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Demon Lovers: Witchcraft, Sex, and the Crisis of Belief (review)
  • Michael D. Bailey, Iowa State University
Document Type
Book Review
Publication Version
Published Version
Publication Date
Walter Stephens has added an important contribution, not just to witchcraft studies, but to late-medieval and early-modern studies as a whole. He opens with an account of demonic copulation from a witch trial in 1587 but then focuses almost exclusively on treatises and the "witchcraft theorists" who authored them. In his careful and wide-ranging reading of those sources, he follows the work of Stuart Clark (Thinking with Demons [Oxford, 1997]). But unlike Clark, who draws a firm line around 1500 and works to situate demonological literature amidst the larger intellectual currents of the early modern period, Stephens includes earlier treatises from the fifteenth century in his study. Moreover, he sets this literature in the context of intellectual developments stemming from the twelfth and thirteenth centuries and at the center of a general crisis of belief that he sees developing within later medieval Christianity.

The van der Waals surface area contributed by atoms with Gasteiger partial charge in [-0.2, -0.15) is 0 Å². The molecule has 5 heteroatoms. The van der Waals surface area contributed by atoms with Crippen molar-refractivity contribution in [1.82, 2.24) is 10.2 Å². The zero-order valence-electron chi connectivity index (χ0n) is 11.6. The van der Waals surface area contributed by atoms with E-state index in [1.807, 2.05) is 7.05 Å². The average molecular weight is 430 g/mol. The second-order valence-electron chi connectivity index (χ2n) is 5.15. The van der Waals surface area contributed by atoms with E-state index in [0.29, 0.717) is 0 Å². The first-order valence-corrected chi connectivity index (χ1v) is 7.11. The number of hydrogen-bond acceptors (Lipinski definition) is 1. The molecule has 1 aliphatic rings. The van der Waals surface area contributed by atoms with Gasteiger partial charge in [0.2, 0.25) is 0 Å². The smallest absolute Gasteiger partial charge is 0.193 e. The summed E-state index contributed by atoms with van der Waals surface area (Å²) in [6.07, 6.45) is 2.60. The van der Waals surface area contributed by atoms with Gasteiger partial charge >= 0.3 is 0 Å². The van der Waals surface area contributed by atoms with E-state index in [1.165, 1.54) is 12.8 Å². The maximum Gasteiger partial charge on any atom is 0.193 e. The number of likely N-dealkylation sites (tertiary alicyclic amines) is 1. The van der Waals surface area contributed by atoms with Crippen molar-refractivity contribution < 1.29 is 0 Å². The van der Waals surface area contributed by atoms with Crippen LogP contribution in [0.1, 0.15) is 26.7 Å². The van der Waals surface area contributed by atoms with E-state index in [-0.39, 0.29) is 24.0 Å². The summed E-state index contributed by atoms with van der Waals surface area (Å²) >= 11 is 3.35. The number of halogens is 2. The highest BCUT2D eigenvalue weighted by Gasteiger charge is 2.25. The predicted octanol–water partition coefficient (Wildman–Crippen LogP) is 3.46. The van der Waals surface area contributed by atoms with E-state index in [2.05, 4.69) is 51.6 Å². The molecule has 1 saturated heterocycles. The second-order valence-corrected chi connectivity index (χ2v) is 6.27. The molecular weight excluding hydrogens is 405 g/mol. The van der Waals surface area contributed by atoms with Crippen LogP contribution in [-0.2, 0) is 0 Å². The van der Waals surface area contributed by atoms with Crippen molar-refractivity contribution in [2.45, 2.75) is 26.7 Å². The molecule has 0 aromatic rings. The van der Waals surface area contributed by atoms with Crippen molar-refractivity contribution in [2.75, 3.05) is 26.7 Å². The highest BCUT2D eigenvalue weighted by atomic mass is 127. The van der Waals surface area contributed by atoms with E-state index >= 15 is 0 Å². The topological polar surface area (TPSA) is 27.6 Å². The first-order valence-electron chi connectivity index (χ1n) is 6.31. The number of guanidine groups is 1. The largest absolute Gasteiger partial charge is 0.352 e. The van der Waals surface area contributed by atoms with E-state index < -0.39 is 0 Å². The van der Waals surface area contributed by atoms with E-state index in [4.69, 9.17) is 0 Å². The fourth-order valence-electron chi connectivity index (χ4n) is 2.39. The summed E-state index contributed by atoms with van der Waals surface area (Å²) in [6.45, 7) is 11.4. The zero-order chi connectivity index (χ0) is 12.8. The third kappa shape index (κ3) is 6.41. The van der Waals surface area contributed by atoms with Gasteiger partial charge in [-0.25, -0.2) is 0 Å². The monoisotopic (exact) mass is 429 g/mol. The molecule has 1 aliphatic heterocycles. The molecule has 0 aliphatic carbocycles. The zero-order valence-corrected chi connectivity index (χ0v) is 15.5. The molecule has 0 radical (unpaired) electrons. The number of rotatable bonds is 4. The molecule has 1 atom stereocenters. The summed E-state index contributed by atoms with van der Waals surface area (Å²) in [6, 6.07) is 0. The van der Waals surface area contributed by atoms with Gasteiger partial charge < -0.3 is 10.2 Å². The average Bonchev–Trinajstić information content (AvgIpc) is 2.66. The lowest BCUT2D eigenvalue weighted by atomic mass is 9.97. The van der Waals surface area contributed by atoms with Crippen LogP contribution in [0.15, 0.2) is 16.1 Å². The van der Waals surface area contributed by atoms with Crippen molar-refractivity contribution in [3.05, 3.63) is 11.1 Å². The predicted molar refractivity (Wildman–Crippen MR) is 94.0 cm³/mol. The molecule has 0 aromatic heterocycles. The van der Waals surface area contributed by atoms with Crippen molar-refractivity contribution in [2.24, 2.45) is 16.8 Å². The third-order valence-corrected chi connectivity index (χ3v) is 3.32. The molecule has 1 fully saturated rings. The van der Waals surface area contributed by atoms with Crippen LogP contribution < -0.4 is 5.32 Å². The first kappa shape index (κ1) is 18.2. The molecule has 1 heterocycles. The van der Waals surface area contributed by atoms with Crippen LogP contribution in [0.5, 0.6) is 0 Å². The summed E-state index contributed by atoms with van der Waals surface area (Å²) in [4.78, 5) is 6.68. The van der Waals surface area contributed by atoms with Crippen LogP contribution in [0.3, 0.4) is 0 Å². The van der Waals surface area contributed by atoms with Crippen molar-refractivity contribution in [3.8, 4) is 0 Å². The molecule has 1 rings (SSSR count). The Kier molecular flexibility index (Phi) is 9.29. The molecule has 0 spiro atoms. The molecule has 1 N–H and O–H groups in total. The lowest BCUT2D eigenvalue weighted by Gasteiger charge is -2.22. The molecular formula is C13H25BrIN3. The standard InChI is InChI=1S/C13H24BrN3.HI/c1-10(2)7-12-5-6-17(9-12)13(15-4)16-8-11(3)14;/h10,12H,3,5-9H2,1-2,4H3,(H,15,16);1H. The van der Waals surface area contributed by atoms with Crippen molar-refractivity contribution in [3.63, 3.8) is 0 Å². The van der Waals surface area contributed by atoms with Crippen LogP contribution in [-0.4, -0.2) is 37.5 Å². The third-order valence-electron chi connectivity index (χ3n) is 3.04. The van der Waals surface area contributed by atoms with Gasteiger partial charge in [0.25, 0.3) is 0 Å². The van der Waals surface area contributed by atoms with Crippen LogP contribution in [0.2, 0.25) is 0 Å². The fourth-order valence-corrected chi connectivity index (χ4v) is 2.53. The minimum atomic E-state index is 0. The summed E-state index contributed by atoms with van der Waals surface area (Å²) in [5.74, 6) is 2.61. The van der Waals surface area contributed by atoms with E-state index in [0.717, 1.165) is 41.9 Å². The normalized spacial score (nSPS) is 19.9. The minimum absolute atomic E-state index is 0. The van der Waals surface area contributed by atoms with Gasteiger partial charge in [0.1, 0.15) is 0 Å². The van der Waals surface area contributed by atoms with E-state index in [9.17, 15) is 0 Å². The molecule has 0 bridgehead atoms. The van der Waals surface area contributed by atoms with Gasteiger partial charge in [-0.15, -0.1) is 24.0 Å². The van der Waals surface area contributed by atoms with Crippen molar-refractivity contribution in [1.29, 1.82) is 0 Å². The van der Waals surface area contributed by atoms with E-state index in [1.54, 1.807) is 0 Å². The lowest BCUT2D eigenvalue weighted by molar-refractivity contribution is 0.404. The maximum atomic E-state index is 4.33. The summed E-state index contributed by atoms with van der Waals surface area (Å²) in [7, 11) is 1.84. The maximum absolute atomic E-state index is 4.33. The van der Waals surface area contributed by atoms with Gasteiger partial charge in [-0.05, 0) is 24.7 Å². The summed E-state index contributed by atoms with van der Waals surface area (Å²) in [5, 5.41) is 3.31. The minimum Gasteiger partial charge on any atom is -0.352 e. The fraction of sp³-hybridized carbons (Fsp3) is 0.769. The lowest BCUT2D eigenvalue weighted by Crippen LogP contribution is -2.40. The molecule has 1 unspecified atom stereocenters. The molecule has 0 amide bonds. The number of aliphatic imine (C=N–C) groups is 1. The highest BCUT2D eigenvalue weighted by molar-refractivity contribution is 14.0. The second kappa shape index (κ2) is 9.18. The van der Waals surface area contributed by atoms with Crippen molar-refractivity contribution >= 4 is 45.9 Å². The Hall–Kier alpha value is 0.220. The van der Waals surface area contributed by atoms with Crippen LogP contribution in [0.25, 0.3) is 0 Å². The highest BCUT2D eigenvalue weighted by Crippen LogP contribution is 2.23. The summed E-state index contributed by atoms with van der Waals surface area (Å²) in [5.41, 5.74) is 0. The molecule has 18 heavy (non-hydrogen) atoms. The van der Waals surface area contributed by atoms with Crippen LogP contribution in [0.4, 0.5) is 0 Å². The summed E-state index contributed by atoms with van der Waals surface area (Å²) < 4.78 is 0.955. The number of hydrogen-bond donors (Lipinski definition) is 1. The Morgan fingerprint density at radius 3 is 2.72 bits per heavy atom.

This is a book review from Speculum 80 (2005): 334, doi:10.1017/S0038713400007570. Posted with permission.

Copyright Owner
The Medieval Academy of America
File Format
Citation Information
Michael D. Bailey. "Demon Lovers: Witchcraft, Sex, and the Crisis of Belief (review)" Speculum Vol. 80 Iss. 1 (2005) p. 334 - 335
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